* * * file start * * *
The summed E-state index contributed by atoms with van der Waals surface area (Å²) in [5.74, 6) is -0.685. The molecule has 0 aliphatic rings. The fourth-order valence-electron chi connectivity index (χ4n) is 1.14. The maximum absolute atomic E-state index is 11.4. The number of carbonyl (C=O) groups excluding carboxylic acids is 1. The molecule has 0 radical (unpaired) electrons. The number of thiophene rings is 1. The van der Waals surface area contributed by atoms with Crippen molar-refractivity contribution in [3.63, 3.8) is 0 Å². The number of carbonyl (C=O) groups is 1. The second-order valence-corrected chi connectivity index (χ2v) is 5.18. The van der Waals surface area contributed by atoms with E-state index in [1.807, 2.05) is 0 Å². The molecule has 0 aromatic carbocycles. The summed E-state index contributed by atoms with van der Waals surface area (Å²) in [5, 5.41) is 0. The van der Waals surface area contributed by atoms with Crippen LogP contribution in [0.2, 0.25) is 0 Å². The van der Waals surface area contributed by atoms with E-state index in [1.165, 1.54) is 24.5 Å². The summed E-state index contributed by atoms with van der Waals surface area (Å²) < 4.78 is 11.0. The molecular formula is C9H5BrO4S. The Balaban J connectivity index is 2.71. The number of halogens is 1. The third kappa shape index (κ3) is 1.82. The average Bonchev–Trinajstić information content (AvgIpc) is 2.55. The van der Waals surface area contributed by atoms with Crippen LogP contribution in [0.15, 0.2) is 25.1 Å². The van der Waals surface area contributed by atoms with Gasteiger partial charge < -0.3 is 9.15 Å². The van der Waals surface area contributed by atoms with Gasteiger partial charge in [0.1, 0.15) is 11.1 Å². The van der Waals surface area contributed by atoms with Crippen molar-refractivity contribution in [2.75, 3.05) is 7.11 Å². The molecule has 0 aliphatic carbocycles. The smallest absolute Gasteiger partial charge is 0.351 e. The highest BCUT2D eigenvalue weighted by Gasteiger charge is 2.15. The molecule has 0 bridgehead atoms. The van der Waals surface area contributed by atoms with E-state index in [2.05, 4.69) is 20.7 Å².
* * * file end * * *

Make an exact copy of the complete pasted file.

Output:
The summed E-state index contributed by atoms with van der Waals surface area (Å²) in [5.74, 6) is -0.685. The molecule has 0 aliphatic rings. The fourth-order valence-electron chi connectivity index (χ4n) is 1.14. The maximum absolute atomic E-state index is 11.4. The number of carbonyl (C=O) groups excluding carboxylic acids is 1. The molecule has 0 radical (unpaired) electrons. The number of thiophene rings is 1. The van der Waals surface area contributed by atoms with Crippen molar-refractivity contribution in [3.63, 3.8) is 0 Å². The number of carbonyl (C=O) groups is 1. The second-order valence-corrected chi connectivity index (χ2v) is 5.18. The van der Waals surface area contributed by atoms with E-state index in [1.807, 2.05) is 0 Å². The molecule has 0 aromatic carbocycles. The summed E-state index contributed by atoms with van der Waals surface area (Å²) in [5, 5.41) is 0. The van der Waals surface area contributed by atoms with Crippen LogP contribution in [0.2, 0.25) is 0 Å². The van der Waals surface area contributed by atoms with E-state index in [1.165, 1.54) is 24.5 Å². The summed E-state index contributed by atoms with van der Waals surface area (Å²) < 4.78 is 11.0. The molecular formula is C9H5BrO4S. The Balaban J connectivity index is 2.71. The number of halogens is 1. The third kappa shape index (κ3) is 1.82. The average Bonchev–Trinajstić information content (AvgIpc) is 2.55. The van der Waals surface area contributed by atoms with Crippen LogP contribution in [0.15, 0.2) is 25.1 Å². The van der Waals surface area contributed by atoms with Gasteiger partial charge < -0.3 is 9.15 Å². The van der Waals surface area contributed by atoms with Gasteiger partial charge in [0.1, 0.15) is 11.1 Å². The van der Waals surface area contributed by atoms with Crippen molar-refractivity contribution in [2.75, 3.05) is 7.11 Å². The molecule has 0 aliphatic carbocycles. The smallest absolute Gasteiger partial charge is 0.351 e. The highest BCUT2D eigenvalue weighted by Gasteiger charge is 2.15. The molecule has 0 bridgehead atoms. The van der Waals surface area contributed by atoms with E-state index in [2.05, 4.69) is 20.7 Å².